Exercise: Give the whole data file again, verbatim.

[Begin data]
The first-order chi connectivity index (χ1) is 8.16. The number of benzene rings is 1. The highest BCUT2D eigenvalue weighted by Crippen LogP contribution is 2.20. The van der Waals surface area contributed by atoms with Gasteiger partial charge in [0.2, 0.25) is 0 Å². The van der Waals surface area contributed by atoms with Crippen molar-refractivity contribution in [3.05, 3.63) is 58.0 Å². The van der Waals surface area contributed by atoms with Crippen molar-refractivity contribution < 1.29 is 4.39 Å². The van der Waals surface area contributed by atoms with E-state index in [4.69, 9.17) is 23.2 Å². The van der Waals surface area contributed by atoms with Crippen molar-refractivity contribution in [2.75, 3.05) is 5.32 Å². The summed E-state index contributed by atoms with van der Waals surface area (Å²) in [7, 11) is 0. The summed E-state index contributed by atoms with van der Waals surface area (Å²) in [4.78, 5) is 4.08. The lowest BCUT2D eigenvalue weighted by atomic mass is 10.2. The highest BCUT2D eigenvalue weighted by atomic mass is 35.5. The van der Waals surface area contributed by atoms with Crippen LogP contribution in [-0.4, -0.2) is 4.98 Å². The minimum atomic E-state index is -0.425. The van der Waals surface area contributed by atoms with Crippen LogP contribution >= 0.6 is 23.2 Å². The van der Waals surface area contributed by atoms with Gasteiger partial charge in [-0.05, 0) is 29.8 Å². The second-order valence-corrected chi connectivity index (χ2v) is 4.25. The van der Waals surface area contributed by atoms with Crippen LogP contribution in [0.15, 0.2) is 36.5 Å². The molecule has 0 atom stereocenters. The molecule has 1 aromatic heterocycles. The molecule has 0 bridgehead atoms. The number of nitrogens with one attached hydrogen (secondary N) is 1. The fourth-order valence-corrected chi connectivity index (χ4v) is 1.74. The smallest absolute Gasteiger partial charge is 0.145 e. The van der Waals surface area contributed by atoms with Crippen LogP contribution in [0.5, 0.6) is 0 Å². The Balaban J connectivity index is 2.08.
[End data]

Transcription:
The first-order chi connectivity index (χ1) is 8.16. The number of benzene rings is 1. The highest BCUT2D eigenvalue weighted by Crippen LogP contribution is 2.20. The van der Waals surface area contributed by atoms with Gasteiger partial charge in [0.2, 0.25) is 0 Å². The van der Waals surface area contributed by atoms with Crippen molar-refractivity contribution in [3.05, 3.63) is 58.0 Å². The van der Waals surface area contributed by atoms with Crippen molar-refractivity contribution < 1.29 is 4.39 Å². The van der Waals surface area contributed by atoms with E-state index in [4.69, 9.17) is 23.2 Å². The van der Waals surface area contributed by atoms with Crippen molar-refractivity contribution in [2.75, 3.05) is 5.32 Å². The summed E-state index contributed by atoms with van der Waals surface area (Å²) in [7, 11) is 0. The summed E-state index contributed by atoms with van der Waals surface area (Å²) in [4.78, 5) is 4.08. The lowest BCUT2D eigenvalue weighted by atomic mass is 10.2. The highest BCUT2D eigenvalue weighted by atomic mass is 35.5. The van der Waals surface area contributed by atoms with Crippen LogP contribution in [-0.4, -0.2) is 4.98 Å². The minimum atomic E-state index is -0.425. The van der Waals surface area contributed by atoms with Crippen LogP contribution >= 0.6 is 23.2 Å². The van der Waals surface area contributed by atoms with Gasteiger partial charge in [-0.05, 0) is 29.8 Å². The second-order valence-corrected chi connectivity index (χ2v) is 4.25. The van der Waals surface area contributed by atoms with Crippen LogP contribution in [0.15, 0.2) is 36.5 Å². The molecule has 0 atom stereocenters. The molecule has 1 aromatic heterocycles. The molecule has 0 bridgehead atoms. The number of nitrogens with one attached hydrogen (secondary N) is 1. The fourth-order valence-corrected chi connectivity index (χ4v) is 1.74. The smallest absolute Gasteiger partial charge is 0.145 e. The van der Waals surface area contributed by atoms with Crippen LogP contribution in [0.5, 0.6) is 0 Å². The Balaban J connectivity index is 2.08.